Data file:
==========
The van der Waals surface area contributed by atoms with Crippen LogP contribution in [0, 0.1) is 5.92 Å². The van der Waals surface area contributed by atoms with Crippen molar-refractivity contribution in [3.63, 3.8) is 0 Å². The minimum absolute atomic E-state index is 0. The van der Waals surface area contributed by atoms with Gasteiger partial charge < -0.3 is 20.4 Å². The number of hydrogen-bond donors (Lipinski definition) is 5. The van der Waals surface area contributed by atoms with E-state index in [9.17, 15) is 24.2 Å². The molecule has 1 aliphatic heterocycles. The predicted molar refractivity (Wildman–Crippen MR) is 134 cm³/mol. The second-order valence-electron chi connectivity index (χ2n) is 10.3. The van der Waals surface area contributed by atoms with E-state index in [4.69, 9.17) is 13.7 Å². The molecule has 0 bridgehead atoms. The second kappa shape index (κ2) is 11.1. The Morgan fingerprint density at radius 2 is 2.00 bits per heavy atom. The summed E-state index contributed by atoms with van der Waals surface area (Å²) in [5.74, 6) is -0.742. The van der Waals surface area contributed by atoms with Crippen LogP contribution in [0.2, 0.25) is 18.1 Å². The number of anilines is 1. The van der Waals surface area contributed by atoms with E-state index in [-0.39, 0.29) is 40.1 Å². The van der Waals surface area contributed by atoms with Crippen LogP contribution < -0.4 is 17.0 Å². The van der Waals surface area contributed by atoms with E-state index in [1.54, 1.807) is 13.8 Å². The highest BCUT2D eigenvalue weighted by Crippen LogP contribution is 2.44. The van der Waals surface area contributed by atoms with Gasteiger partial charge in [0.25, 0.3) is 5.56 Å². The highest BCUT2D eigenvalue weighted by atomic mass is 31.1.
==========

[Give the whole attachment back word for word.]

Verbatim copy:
The van der Waals surface area contributed by atoms with Crippen LogP contribution in [0, 0.1) is 5.92 Å². The van der Waals surface area contributed by atoms with Crippen molar-refractivity contribution in [3.63, 3.8) is 0 Å². The minimum absolute atomic E-state index is 0. The van der Waals surface area contributed by atoms with Gasteiger partial charge < -0.3 is 20.4 Å². The number of hydrogen-bond donors (Lipinski definition) is 5. The van der Waals surface area contributed by atoms with E-state index in [9.17, 15) is 24.2 Å². The molecule has 1 aliphatic heterocycles. The predicted molar refractivity (Wildman–Crippen MR) is 134 cm³/mol. The second-order valence-electron chi connectivity index (χ2n) is 10.3. The van der Waals surface area contributed by atoms with E-state index in [4.69, 9.17) is 13.7 Å². The molecule has 0 bridgehead atoms. The second kappa shape index (κ2) is 11.1. The Morgan fingerprint density at radius 2 is 2.00 bits per heavy atom. The summed E-state index contributed by atoms with van der Waals surface area (Å²) in [5.74, 6) is -0.742. The van der Waals surface area contributed by atoms with Crippen LogP contribution in [0.2, 0.25) is 18.1 Å². The number of anilines is 1. The van der Waals surface area contributed by atoms with E-state index in [-0.39, 0.29) is 40.1 Å². The van der Waals surface area contributed by atoms with Crippen LogP contribution < -0.4 is 17.0 Å². The van der Waals surface area contributed by atoms with E-state index in [1.54, 1.807) is 13.8 Å². The highest BCUT2D eigenvalue weighted by Crippen LogP contribution is 2.44. The van der Waals surface area contributed by atoms with Gasteiger partial charge in [0.25, 0.3) is 5.56 Å². The highest BCUT2D eigenvalue weighted by atomic mass is 31.1.